Civil Code of Qu bec
Québec (Province) A été écrit sous une forme ou une autre pendant la plus grande partie de sa vie. Vous pouvez trouver autant d'inspiration de Civil Code of Qu bec Aussi informatif et amusant. Cliquez sur le bouton TÉLÉCHARGER ou Lire en ligne pour obtenir gratuitement le livre de titre $ gratuitement.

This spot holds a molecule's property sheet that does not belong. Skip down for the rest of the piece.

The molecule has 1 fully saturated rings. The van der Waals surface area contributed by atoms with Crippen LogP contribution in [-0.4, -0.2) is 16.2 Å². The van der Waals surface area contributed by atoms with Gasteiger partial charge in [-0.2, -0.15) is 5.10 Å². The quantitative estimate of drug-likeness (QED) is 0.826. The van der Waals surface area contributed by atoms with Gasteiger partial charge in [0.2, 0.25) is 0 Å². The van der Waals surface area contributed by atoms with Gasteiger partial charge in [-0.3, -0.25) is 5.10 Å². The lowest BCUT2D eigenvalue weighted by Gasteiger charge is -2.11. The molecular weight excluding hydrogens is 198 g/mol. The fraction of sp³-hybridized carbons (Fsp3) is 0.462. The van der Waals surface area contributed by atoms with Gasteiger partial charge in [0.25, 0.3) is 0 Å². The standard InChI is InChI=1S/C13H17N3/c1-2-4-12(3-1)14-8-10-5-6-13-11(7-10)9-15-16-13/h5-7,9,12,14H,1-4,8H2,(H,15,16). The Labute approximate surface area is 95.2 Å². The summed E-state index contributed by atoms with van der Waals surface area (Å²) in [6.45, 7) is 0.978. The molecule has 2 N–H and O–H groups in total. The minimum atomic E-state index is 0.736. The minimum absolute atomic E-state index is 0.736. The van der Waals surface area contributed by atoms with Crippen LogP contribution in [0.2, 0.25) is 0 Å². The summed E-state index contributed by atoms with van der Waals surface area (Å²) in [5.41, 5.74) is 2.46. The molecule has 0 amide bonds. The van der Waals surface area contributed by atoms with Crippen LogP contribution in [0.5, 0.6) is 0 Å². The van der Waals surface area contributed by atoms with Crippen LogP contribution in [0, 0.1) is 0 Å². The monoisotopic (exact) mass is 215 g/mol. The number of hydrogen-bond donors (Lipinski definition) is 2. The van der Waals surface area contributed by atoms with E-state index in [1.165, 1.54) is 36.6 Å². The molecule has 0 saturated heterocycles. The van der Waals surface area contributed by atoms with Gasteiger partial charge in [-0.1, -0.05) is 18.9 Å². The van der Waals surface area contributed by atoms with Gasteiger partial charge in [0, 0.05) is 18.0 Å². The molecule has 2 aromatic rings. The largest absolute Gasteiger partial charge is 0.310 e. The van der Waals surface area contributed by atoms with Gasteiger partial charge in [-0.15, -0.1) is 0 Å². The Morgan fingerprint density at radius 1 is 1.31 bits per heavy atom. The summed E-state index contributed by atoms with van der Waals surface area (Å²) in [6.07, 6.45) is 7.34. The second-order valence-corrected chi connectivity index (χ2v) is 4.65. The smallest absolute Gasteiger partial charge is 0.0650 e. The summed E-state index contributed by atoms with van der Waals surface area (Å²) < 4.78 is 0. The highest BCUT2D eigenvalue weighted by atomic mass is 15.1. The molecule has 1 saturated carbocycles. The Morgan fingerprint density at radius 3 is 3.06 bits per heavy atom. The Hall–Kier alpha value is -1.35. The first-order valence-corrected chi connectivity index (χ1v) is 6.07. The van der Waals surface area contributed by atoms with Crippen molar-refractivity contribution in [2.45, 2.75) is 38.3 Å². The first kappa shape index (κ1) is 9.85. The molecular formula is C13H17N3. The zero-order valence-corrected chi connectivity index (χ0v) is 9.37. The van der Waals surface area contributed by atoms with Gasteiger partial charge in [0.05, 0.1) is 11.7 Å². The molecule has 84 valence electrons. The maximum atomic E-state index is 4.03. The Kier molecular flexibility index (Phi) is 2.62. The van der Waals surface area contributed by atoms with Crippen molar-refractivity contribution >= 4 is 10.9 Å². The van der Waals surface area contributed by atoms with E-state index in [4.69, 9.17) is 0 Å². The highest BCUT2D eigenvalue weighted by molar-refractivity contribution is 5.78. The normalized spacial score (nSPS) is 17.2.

From the author of 1491—the best-selling study of the pre-Columbian Americas—a deeply engaging new history of the most momentous biological event since the death of the dinosaurs. More than 200 million years ago, geological forces split apart the continents. Isolated from each other, the two halves of the world developed radically different suites of plants and animals. When Christopher Columbus set foot in the Americas, he ended that separation at a stroke. Driven by the economic goal of establishing trade with China, he accidentally set off an ecological convulsion as European vessels carried thousands of species to new homes across the oceans. The Columbian Exchange, as researchers call it, is the reason there are tomatoes in Italy, oranges in Florida, chocolates in Switzerland, and chili peppers in Thailand. More important, creatures the colonists knew nothing about hitched along for the ride. Earthworms, mosquitoes, and cockroaches; honeybees, dandelions, and African grasses; bacteria, fungi, and viruses; rats of every description—all of them rushed like eager tourists into lands that had never seen their like before, changing lives and landscapes across the planet. Eight decades after Columbus, a Spaniard named Legazpi succeeded where Columbus had failed. He sailed west to establish continual trade with China, then the richest, most powerful country in the world. In Manila, a city Legazpi founded, silver from the Americas, mined by African and Indian slaves, was sold to Asians in return for silk for Europeans. It was the first time that goods and people from every corner of the globe were connected in a single worldwide exchange. Much as Columbus created a new world biologically, Legazpi and the Spanish empire he served created a new world economically. As Charles C. Mann shows, the Columbian Exchange underlies much of subsequent human history. Presenting the latest research by ecologists, anthropologists, archaeologists, and historians, Mann shows how the creation of this worldwide network of ecological and economic exchange fostered the rise of Europe, devastated imperial China, convulsed Africa, and for two centuries made Mexico City—where Asia, Europe, and the new frontier of the Americas dynamically interacted—the center of the world. In such encounters, he uncovers the germ of today’s fiercest political disputes, from immigration to trade policy to culture wars. In 1493, Charles Mann gives us an eye-opening scientific interpretation of our past, unequaled in its authority and fascination. From the Hardcover edition.